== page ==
Second Class: How the Elites Betrayed America’s Working Men and Women, by Batya Ungar-Sargon (Encounter Books, 232 pp., $29.99)

The gap between the economic and social fortunes of the working class and those with college degrees has become a major point of contention in American policy circles, and it is the focal point of Batya Ungar-Sargon’s new book, Second Class: How the Elites Betrayed America’s Men and Women.

Her book is divided into two halves. The first profiles the state of the working class; the second contains policy prescriptions that Ungar-Sargon believes would boost its fortunes. Discussing how “working class” has been defined, she finds it useful to apply the label to those without a college degree and in the bottom 80 percent of the income distribution, though she recognizes that some people with college degrees also earn below the median income.

Ungar-Sargon effectively shows that not all parts of the working class are alike. Some are doing well, in fact. She sorts the working class into three tiers: the Struggling, the Floating, and the Rising, illustrating each with data and profiles of its members.

The Struggling are essentially the working poor—those barely getting by. Plagued by bad credit and personal instability, they lack a solid foundation from which to build a life. Every time they start to get things together, some event derails their progress. Many receive public benefits even when working, and they often endure hardships, including homelessness.

The Floating can pay their bills and aren’t in great distress, but they have little prospect of getting ahead. Homeownership and retirement savings remain a struggle.

The Rising are the successful working class. Whether it’s through being skilled in a trade, such as electrician, or holding down a high-paying union job, they have made progress toward the American Dream. Of particular interest here are Ungar-Sargon’s descriptions of people working in service positions, such as housekeeper in the Las Vegas hotel industry, who, by virtue of their sector-wide contract through the Culinary Workers Union, earn good pay and get down-payment assistance in buying a home.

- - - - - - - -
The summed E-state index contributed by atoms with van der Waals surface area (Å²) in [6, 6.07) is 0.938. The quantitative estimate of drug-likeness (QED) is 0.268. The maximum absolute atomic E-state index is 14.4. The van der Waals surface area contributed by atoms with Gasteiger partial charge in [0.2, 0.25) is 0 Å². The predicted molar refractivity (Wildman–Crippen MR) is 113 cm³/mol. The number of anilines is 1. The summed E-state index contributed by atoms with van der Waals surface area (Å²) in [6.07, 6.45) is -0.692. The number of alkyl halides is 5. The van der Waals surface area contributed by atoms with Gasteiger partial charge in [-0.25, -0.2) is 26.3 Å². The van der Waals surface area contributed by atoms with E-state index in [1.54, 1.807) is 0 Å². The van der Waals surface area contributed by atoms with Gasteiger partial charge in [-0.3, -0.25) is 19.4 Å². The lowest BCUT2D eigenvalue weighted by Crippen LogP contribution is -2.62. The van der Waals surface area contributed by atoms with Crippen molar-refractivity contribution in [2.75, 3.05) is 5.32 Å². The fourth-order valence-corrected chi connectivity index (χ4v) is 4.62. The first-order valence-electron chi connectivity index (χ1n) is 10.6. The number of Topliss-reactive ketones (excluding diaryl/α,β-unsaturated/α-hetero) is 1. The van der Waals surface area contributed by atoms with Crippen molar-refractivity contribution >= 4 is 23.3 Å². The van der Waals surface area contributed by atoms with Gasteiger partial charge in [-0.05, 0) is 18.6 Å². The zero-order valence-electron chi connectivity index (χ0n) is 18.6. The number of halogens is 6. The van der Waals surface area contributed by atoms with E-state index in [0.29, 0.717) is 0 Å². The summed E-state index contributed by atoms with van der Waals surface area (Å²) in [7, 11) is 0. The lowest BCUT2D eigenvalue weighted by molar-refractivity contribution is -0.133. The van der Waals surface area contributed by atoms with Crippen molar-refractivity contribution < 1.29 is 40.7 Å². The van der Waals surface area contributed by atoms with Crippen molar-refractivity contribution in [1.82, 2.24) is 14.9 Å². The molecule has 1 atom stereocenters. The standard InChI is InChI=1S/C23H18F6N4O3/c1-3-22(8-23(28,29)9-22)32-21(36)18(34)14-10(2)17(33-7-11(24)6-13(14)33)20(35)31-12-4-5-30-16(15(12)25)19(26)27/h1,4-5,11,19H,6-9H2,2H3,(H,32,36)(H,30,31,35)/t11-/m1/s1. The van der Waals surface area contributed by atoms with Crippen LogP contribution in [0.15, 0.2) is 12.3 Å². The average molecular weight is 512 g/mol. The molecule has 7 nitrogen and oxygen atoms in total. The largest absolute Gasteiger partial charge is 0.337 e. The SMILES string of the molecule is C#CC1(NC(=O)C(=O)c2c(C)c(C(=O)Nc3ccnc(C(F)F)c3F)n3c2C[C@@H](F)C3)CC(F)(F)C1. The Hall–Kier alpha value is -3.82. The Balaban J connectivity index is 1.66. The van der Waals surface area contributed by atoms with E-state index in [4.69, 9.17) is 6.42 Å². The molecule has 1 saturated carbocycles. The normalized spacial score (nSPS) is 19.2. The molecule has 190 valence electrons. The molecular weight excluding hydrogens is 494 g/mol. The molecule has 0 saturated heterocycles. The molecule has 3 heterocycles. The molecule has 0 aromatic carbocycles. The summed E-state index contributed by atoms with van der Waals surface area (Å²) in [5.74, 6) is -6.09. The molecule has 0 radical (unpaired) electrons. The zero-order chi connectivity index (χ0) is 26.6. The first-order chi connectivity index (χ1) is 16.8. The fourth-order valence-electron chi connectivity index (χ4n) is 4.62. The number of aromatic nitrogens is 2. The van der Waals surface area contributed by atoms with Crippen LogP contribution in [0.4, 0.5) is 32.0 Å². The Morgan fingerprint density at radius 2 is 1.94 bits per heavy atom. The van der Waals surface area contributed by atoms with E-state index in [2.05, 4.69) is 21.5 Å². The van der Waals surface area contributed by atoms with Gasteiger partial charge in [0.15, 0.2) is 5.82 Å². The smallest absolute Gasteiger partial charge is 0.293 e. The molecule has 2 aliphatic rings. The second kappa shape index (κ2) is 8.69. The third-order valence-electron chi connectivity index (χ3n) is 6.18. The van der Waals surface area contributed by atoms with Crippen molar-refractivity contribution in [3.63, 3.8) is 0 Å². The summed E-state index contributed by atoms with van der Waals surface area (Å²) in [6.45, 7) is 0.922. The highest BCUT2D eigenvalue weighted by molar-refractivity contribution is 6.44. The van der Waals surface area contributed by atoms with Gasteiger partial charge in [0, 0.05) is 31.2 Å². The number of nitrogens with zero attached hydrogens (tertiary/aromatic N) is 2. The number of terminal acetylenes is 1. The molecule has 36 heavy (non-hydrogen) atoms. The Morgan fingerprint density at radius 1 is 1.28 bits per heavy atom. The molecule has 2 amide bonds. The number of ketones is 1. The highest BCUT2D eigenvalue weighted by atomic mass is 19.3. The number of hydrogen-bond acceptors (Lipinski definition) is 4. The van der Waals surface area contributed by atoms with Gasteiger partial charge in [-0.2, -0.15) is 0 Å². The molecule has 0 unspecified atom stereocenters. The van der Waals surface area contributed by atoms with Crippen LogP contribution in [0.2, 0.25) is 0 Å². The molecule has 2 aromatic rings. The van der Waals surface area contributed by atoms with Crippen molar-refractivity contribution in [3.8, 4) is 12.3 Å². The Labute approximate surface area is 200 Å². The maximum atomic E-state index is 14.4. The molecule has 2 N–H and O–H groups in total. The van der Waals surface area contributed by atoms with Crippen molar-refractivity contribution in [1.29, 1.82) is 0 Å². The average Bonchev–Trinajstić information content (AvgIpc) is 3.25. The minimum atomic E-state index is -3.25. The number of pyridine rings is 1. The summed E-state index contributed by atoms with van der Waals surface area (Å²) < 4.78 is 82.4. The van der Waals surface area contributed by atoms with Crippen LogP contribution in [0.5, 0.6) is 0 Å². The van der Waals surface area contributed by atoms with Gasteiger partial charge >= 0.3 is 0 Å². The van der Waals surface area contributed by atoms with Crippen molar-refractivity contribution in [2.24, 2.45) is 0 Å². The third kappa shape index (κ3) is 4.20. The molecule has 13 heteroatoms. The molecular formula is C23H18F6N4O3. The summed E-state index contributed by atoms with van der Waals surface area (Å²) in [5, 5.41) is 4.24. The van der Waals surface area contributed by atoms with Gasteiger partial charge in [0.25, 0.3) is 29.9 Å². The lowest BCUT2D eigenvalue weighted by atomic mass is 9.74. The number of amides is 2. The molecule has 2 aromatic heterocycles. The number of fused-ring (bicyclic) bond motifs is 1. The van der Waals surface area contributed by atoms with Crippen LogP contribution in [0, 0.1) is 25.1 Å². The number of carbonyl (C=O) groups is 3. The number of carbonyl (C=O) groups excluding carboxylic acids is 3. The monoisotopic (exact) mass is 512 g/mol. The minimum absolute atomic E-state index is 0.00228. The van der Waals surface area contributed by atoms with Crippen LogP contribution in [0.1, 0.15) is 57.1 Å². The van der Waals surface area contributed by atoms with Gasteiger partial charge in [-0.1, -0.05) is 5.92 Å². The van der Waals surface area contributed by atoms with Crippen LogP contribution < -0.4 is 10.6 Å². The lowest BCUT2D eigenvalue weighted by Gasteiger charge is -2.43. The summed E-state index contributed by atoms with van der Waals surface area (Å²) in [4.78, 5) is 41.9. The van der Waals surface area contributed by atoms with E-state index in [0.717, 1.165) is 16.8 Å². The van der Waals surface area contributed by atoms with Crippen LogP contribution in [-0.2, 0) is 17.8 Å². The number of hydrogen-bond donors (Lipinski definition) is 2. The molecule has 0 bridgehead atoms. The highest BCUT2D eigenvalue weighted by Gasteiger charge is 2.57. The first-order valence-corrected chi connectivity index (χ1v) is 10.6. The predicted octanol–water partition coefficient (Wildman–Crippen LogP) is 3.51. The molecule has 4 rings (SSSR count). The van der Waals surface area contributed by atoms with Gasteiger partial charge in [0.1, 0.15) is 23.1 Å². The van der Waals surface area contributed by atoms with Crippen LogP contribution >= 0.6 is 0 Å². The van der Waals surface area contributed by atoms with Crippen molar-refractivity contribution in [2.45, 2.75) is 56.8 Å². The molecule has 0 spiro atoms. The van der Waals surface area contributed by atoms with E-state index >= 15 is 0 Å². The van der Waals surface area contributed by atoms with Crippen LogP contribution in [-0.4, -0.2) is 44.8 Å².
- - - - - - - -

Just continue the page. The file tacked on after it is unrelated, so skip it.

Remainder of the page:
Though Ungar-Sargon doesn’t highlight it, a common thread in many of her portraits is an unstable personal life. Some of the people she profiles come from broken or abusive homes. Many are divorced or have had children out of wedlock. A typical example here is Linda, who was raised by her grandparents, had a child of her own at 15, and dropped out of school. Such lives display the kinds of social dysfunctions detailed by writers like Robert Putnam (Our Kids) and Charles Murray (Coming Apart). These problems inevitably intersect with and influence economic predicaments, and they are a tough nut to crack for public policy.

On a more positive note, while housing costs loom large, Ungar-Sargon’s data show high levels of homeownership among the working class, with virtually every occupation she lists boasting a rate over 50 percent, and some much higher.  

Ungar-Sargon offers an array of policy prescriptions. The most important is her call for immigration reform. Large-scale low-skill immigration, she observes, harms many working-class Americans by reducing their wages and bargaining power relative to employers. At the same time, it benefits many corporations and underwrites cheap personal services for the professional-managerial classes, who rely on immigrant nannies, delivery drivers, restaurant staff, and others. This helps explain the popularity of mass low-skill immigration among elites. She proposes securing the border and pursuing immigration policy based on what’s best for the working class.

Ungar-Sargon wants to eliminate college-degree requirements for certain jobs where such a credential is not truly necessary. Governments and private-sector employers have already taken some steps in this direction. She also wants to see more investment in training the working class, citing the joint employer-union programs of the Las Vegas hotel industry as an example.

Another area for reform is the social safety net, where many programs are designed with a “benefits cliff,” in which workers don’t gain from winning a raise or working more hours because the extra money they earn is offset—or more than offset—by a reduction in benefits. Various programs also contain marriage penalties that strongly discourage working-class people from tying the knot. Given the enormous benefits of marriage—particularly for children, as documented in works like Melissa Kearney’s The Two-Parent Privilegethese marriage penalties are especially perverse. Changes in policy could fix both problems.

Ungar-Sargon’s call for zoning reform to reduce housing prices is less persuasive. Legalizing and expanding “missing middle” housing, as she advocates, is a good idea on the merits, but it’s not likely to move the needle much. Zoning isn’t any tighter than it used to be in most places, and housing prices have gone up significantly even in weak-demand markets like Flint and Youngstown. Rising housing prices are a result of many factors beyond zoning, including excessive environmental regulations. And for some, at least, the American Dream remains a single-family home with a yard, not a unit in a fourplex.

Still, many of Ungar-Sargon’s suggestions would likely help working-class Americans. The problem: our current political environment is not an auspicious one for reform.

Photo: Phynart Studio/iStock/Getty Images Plus


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